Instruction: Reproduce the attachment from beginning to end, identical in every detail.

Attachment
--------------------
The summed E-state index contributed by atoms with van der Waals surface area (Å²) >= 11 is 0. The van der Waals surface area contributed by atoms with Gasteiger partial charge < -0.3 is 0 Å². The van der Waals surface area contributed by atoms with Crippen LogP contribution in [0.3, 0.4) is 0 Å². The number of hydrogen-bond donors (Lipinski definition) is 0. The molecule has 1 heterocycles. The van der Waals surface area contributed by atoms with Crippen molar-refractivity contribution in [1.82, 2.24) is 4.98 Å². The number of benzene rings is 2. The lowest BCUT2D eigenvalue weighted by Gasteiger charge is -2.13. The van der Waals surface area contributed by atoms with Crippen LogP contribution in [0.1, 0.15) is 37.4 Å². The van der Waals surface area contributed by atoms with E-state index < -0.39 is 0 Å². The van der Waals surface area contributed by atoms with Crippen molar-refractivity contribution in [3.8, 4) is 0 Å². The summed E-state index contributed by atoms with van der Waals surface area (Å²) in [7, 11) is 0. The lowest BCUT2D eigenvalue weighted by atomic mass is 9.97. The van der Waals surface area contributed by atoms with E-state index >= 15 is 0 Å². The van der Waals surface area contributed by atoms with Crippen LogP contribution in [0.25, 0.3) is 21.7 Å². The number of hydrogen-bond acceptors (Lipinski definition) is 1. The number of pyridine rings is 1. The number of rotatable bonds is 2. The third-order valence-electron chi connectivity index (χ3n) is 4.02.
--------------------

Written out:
The summed E-state index contributed by atoms with van der Waals surface area (Å²) >= 11 is 0. The van der Waals surface area contributed by atoms with Gasteiger partial charge < -0.3 is 0 Å². The van der Waals surface area contributed by atoms with Crippen LogP contribution in [0.3, 0.4) is 0 Å². The number of hydrogen-bond donors (Lipinski definition) is 0. The molecule has 1 heterocycles. The van der Waals surface area contributed by atoms with Crippen molar-refractivity contribution in [1.82, 2.24) is 4.98 Å². The number of benzene rings is 2. The lowest BCUT2D eigenvalue weighted by Gasteiger charge is -2.13. The van der Waals surface area contributed by atoms with Crippen LogP contribution in [0.1, 0.15) is 37.4 Å². The van der Waals surface area contributed by atoms with E-state index < -0.39 is 0 Å². The van der Waals surface area contributed by atoms with Crippen molar-refractivity contribution in [3.8, 4) is 0 Å². The summed E-state index contributed by atoms with van der Waals surface area (Å²) in [7, 11) is 0. The lowest BCUT2D eigenvalue weighted by atomic mass is 9.97. The van der Waals surface area contributed by atoms with E-state index >= 15 is 0 Å². The van der Waals surface area contributed by atoms with Crippen LogP contribution in [0.25, 0.3) is 21.7 Å². The number of hydrogen-bond acceptors (Lipinski definition) is 1. The number of pyridine rings is 1. The number of rotatable bonds is 2. The third-order valence-electron chi connectivity index (χ3n) is 4.02.